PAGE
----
Yes - both sites will have no problems with people jumping through hoops to sign up - one of them in face should be done manually by the client as it’s only their customer base from CRM that is allowed in! (and they got tagged with 35,000 spurious registrations!!)

The MX thing should actually be quite easy to implement I think… pretty low on the totem, but I think it would clean out maybe 20% ???

and yes, layered approach, there is no silver bullet.

also thinking about checking for a crumb trail - making sure the user has been on the site for a couple pages before allowing a registration… bots also start losing interest in multi-page forms as well.

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I’m sure as soon as you do that, the client will start sending out direct links to the page. :wink:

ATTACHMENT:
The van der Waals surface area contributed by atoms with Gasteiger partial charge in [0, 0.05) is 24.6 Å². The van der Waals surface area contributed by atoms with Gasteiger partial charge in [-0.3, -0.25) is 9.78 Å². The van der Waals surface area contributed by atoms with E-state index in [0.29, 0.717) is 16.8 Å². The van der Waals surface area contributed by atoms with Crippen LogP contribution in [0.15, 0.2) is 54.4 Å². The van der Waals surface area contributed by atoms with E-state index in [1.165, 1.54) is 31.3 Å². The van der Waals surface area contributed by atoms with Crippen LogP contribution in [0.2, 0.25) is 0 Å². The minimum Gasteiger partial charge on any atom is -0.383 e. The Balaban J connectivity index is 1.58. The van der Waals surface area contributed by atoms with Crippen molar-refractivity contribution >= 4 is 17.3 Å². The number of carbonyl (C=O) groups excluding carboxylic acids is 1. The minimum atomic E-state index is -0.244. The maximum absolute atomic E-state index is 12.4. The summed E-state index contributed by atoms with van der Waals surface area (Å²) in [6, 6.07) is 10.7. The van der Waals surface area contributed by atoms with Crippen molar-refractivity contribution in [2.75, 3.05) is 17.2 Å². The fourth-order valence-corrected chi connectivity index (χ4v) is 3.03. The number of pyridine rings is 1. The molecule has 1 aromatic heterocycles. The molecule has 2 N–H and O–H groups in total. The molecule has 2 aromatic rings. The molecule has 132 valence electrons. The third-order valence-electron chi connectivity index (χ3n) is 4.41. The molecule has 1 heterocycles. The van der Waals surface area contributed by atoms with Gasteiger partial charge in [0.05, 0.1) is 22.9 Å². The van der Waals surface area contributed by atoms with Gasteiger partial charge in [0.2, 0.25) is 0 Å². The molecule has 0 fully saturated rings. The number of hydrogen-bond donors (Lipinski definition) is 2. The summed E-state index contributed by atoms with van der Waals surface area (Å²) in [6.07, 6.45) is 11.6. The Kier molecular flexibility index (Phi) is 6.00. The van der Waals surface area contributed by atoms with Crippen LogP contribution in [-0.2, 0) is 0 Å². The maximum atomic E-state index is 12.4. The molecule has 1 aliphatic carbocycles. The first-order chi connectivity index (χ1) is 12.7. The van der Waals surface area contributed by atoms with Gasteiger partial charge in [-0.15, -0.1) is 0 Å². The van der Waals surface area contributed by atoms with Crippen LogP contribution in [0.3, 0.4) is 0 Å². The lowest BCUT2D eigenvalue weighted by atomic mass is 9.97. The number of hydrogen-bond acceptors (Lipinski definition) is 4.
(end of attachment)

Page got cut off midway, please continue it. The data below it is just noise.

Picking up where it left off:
hah! I’ll bet. Though - again not fully formed… a random string could be attached to the session and a “register here” button so that it is passed to the register page … a bot would have to establish a session first before trying to get the register form.

even less thought out … randomize the FURL of the register page on each request? Combined with some htaccess regex … hmmm.

Does the CRM have an API you can use to check if the provided email is allowed to signup? If you already have an “allowlist”, that’s as close as you’re gonna get to perfection.

How much are they spending time-wise on filtering through spam signups? What’s the AWS bill for sending emails that just bounce, or the cost of getting blacklisted when too spam signups happen?